Text: 86463

    MORE: My Label and Me: I want ginger people to know how freaking cool their hair is

    MORE: Can you drink too much water?


    Emotional moment: man sitting holding head in hands, stressed sad young male having mental problems, feeling bad, depressed, disappointed, hopeless. Desperate man in the dark corner needing help.Emotional moment: man sitting holding head in hands, stressed sad young male having mental problems, feeling bad, depressed, disappointed, hopeless. Desperate man in the dark corner needing help.

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    Alex Dacy, 25, from Chicago, was born with spinal muscular atrophy (SMA), a progressive, genetic disease that causes muscle wasting and mobility problems.

    That means Alex has never been able to walk. When she was born, doctors gave her two years to live.

    Now, Alex is enjoying her life and has become an entrepreneur – creating merchandise that raises awareness for disabled bodies.

    Under the name ‘Wheelchair Rapunzel’, Alex has started posing in sexy photos wearing her underwear to bring disability into the body positivity movement.

    ‘There is a body positivity movement happening today and it’s so important for people with disabilities to be represented in this,’ she said.

    ‘People with disabilities can feel sexy in their bodies and we do.’

    Alex with the words 'sexy', 'able' 'curvy written on her body as she poses in underwear
    Alex is on a mission to challenge stigmas surrounding disability and body image by posting risque photos (Picture: Adam Gray / Barcroft Media)

    After noticing how little people like herself are represented in the body positivity movement, Alex decided to put herself out there on Instagram.

    She has uploaded a range of photos on her profile, always receiving thousands of likes and a wave of positive comments.

    There are pictures of her posing in her underwear to nude shots with words such as ‘sexy’, ‘strong’ and ‘beautiful’ drawn on her body.

    Alex as a youngster when she lost lots of weight
    When she was born, doctors said she had two years to live (Picture: Adam Gray / Barcroft Media)

    ‘I just love having the ability to advocate for everyone on a large scale like Instagram,’ said Alex.

    ‘I post pictures that are more risqué – I recently posted a picture of me in a thong to exemplify that people with disabilities have booties that we want to show off.

    ‘It got a lot of attention and most of it was positive and it paid off.’

    Alex in her bedroom, sitting on her wheelchair
    The 25-year-old has also created merchandise to advocate for disabled body positivity (Picture: Adam Gray / Barcroft Media)

    Feeling inspired by the pictures, Alex decided to create merchandise to raise awareness for disabled body image.

    Her merchandise, which features the slogans, ‘love your genes’ and ‘disabled bodies matter’, aims to make people feel confident about their bodies.

    Alex posing in her Calvin Kleins
    (Picture: Adam Gray / Barcroft Media)

    ‘I’m not a designer by any means, so I had to learn everything myself. It’s mainly me with the help of some friends,’ she added.

    ‘I sell t-shirts, hoodies and bracelets – all sorts of really cool things.’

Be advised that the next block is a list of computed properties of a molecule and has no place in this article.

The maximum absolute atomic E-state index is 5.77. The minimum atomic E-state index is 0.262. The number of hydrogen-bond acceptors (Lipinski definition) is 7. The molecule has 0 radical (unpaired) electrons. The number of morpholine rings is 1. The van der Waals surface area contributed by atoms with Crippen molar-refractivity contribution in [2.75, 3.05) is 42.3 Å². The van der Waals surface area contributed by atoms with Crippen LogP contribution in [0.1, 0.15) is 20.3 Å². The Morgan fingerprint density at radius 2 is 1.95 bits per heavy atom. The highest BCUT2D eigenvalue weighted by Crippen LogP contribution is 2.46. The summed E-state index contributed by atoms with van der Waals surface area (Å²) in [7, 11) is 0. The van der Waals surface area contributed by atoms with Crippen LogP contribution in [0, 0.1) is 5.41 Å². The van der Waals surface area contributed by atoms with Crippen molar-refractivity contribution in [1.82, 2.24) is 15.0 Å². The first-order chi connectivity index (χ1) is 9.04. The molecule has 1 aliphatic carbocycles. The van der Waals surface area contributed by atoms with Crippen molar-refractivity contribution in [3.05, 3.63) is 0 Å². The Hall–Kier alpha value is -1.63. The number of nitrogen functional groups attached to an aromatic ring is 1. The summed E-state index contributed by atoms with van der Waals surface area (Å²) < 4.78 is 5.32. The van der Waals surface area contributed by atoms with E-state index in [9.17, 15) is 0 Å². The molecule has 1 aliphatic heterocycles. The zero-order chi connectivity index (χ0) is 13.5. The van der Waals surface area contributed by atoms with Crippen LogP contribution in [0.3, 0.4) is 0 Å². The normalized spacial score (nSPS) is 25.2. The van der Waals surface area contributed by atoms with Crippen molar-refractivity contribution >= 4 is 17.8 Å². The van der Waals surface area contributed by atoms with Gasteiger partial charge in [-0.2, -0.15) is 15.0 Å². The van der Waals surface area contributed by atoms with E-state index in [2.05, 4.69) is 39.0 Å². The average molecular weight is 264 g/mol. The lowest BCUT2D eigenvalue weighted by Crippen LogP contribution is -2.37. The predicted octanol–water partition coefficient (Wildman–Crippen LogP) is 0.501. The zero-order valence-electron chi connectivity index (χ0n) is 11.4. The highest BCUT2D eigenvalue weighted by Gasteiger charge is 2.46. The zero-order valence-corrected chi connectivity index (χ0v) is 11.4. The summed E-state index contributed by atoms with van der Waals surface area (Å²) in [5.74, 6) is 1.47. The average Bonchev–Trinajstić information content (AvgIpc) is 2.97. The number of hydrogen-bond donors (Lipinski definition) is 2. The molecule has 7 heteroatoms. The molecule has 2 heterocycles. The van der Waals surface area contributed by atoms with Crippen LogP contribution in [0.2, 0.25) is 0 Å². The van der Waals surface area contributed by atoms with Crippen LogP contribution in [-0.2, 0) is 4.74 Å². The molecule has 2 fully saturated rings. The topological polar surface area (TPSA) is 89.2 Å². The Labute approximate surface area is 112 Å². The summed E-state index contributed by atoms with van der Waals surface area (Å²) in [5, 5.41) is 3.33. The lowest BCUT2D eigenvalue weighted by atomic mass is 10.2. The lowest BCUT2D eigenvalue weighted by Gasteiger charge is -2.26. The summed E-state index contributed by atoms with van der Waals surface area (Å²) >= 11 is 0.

Alex in her Calvin Kleins
    (Picture: Adam Gray / Barcroft Media)
    Mum Jackie and Alex
    Mum Jackie and Alex (Picture: Adam Gray / Barcroft Media)

    Mum Jackie feels immense pride in watching Alex work so hard to make others feel better about themselves.

    She said: ‘Alex makes me proud every day – watching her happiness as those orders roll in and watching her face light up when her followers have something beautiful to say to her – all those things are the joy in my life.’

    MORE: Should we use the word ‘disabled’?

    MORE: Woman says she’s much happier and more confident since becoming disabled

    MORE: Do not dehumanise me. I am a disabled person and I’m not here to be your fetish


    *** COLLECT PHOTO *** VIDEO AVAILABLE *** DATE AND LOCATION UNSPECIFIED - UNDATED:COLLECT PHOTO OF Alex Dacy. SUPPLIED BY Adam Gray / Barcroft Media A PASSIONATE advocate for body positivity is on a mission to challenge stigmas surrounding disability and body image by posting risqu? photos of herself online. Alex Dacy, 25, from Chicago, was born with Spinal Muscular Atrophy (SMA), a progressive, genetic disease that causes muscle wasting and mobility problems. Under the name, ?Wheelchair Rapunzel?, Alex has become an online advocate for disabled-body positivity, often Instagramming ?risqu?? photos of herself in her underwear to break the stigmas. She has also become an entrepreneur - creating merchandise that raises awareness for disabled bodies. SUPPLIED BY Adam Gray / Barcroft Media*** COLLECT PHOTO *** VIDEO AVAILABLE *** DATE AND LOCATION UNSPECIFIED - UNDATED:COLLECT PHOTO OF Alex Dacy. SUPPLIED BY Adam Gray / Barcroft Media A PASSIONATE advocate for body positivity is on a mission to challenge stigmas surrounding disability and body image by posting risqu? photos of herself online. Alex Dacy, 25, from Chicago, was born with Spinal Muscular Atrophy (SMA), a progressive, genetic disease that causes muscle wasting and mobility problems. Under the name, ?Wheelchair Rapunzel?, Alex has become an online advocate for disabled-body positivity, often Instagramming ?risqu?? photos of herself in her underwear to break the stigmas. She has also become an entrepreneur - creating merchandise that raises awareness for disabled bodies. SUPPLIED BY Adam Gray / Barcroft Media